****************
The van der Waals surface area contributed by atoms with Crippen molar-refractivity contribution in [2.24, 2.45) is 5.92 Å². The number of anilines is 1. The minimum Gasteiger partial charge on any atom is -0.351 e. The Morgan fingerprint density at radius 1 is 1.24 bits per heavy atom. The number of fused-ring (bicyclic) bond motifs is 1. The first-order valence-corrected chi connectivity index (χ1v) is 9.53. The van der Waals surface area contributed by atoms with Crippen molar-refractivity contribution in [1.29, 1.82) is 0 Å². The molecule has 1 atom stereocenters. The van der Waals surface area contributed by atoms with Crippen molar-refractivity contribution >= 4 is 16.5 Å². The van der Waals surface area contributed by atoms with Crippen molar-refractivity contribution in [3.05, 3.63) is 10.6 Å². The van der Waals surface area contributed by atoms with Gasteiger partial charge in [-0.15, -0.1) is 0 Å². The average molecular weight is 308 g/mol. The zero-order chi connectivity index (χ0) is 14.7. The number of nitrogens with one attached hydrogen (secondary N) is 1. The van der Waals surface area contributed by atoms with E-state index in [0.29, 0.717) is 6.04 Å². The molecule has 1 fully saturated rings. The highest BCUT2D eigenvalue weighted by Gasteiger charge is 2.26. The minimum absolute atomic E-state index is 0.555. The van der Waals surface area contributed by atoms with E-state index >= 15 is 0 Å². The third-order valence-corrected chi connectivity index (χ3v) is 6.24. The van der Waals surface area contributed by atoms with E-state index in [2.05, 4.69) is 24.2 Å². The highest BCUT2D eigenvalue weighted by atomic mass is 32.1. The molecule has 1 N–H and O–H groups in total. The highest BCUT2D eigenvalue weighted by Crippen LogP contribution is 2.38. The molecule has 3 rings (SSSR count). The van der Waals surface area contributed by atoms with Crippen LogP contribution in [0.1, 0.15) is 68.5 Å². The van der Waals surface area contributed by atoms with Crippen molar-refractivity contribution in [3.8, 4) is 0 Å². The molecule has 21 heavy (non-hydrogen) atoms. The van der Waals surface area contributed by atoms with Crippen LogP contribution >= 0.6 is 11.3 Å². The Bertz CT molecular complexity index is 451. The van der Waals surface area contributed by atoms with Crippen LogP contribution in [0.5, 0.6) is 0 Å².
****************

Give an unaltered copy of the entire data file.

The van der Waals surface area contributed by atoms with Crippen molar-refractivity contribution in [2.24, 2.45) is 5.92 Å². The number of anilines is 1. The minimum Gasteiger partial charge on any atom is -0.351 e. The Morgan fingerprint density at radius 1 is 1.24 bits per heavy atom. The number of fused-ring (bicyclic) bond motifs is 1. The first-order valence-corrected chi connectivity index (χ1v) is 9.53. The van der Waals surface area contributed by atoms with Crippen molar-refractivity contribution in [1.29, 1.82) is 0 Å². The molecule has 1 atom stereocenters. The van der Waals surface area contributed by atoms with Crippen molar-refractivity contribution >= 4 is 16.5 Å². The van der Waals surface area contributed by atoms with Crippen molar-refractivity contribution in [3.05, 3.63) is 10.6 Å². The van der Waals surface area contributed by atoms with Gasteiger partial charge in [-0.15, -0.1) is 0 Å². The average molecular weight is 308 g/mol. The zero-order chi connectivity index (χ0) is 14.7. The number of nitrogens with one attached hydrogen (secondary N) is 1. The van der Waals surface area contributed by atoms with E-state index in [0.29, 0.717) is 6.04 Å². The molecule has 1 fully saturated rings. The highest BCUT2D eigenvalue weighted by Gasteiger charge is 2.26. The minimum absolute atomic E-state index is 0.555. The van der Waals surface area contributed by atoms with E-state index >= 15 is 0 Å². The third-order valence-corrected chi connectivity index (χ3v) is 6.24. The van der Waals surface area contributed by atoms with E-state index in [2.05, 4.69) is 24.2 Å². The highest BCUT2D eigenvalue weighted by atomic mass is 32.1. The molecule has 1 N–H and O–H groups in total. The highest BCUT2D eigenvalue weighted by Crippen LogP contribution is 2.38. The molecule has 3 rings (SSSR count). The van der Waals surface area contributed by atoms with Crippen LogP contribution in [0.1, 0.15) is 68.5 Å². The van der Waals surface area contributed by atoms with Crippen molar-refractivity contribution in [3.8, 4) is 0 Å². The molecule has 21 heavy (non-hydrogen) atoms. The van der Waals surface area contributed by atoms with Crippen LogP contribution >= 0.6 is 11.3 Å². The Bertz CT molecular complexity index is 451. The van der Waals surface area contributed by atoms with Crippen LogP contribution in [0.5, 0.6) is 0 Å².